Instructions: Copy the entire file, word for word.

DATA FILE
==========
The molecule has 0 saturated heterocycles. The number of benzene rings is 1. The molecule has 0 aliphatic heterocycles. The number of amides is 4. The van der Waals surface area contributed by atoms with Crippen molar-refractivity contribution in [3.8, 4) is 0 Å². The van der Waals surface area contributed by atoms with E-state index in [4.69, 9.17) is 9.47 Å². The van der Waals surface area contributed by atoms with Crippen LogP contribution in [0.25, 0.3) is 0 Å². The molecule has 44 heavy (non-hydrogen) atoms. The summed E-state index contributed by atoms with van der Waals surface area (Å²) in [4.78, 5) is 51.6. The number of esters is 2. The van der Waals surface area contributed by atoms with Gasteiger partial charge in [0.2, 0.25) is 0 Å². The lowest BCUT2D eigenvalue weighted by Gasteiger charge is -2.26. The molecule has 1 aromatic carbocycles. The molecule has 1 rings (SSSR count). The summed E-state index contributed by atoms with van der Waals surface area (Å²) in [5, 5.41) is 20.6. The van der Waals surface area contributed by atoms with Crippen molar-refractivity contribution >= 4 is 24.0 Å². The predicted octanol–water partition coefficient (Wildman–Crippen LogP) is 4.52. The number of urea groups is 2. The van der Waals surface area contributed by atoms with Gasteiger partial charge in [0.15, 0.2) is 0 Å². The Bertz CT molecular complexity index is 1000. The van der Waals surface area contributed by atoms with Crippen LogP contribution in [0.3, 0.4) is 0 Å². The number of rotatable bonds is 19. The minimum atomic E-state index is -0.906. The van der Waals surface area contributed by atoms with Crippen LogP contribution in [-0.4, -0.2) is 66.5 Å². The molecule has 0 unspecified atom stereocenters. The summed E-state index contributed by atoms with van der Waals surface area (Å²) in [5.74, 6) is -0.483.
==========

The molecule has 0 saturated heterocycles. The number of benzene rings is 1. The molecule has 0 aliphatic heterocycles. The number of amides is 4. The van der Waals surface area contributed by atoms with Crippen molar-refractivity contribution in [3.8, 4) is 0 Å². The van der Waals surface area contributed by atoms with E-state index in [4.69, 9.17) is 9.47 Å². The van der Waals surface area contributed by atoms with Crippen LogP contribution in [0.25, 0.3) is 0 Å². The molecule has 44 heavy (non-hydrogen) atoms. The summed E-state index contributed by atoms with van der Waals surface area (Å²) in [4.78, 5) is 51.6. The number of esters is 2. The van der Waals surface area contributed by atoms with Gasteiger partial charge in [0.2, 0.25) is 0 Å². The lowest BCUT2D eigenvalue weighted by Gasteiger charge is -2.26. The molecule has 1 aromatic carbocycles. The molecule has 1 rings (SSSR count). The summed E-state index contributed by atoms with van der Waals surface area (Å²) in [5, 5.41) is 20.6. The van der Waals surface area contributed by atoms with Crippen molar-refractivity contribution >= 4 is 24.0 Å². The predicted octanol–water partition coefficient (Wildman–Crippen LogP) is 4.52. The number of urea groups is 2. The van der Waals surface area contributed by atoms with Gasteiger partial charge in [0.15, 0.2) is 0 Å². The Bertz CT molecular complexity index is 1000. The van der Waals surface area contributed by atoms with Crippen LogP contribution in [0.3, 0.4) is 0 Å². The number of rotatable bonds is 19. The minimum atomic E-state index is -0.906. The van der Waals surface area contributed by atoms with Crippen LogP contribution in [-0.4, -0.2) is 66.5 Å². The molecule has 0 unspecified atom stereocenters. The summed E-state index contributed by atoms with van der Waals surface area (Å²) in [5.74, 6) is -0.483.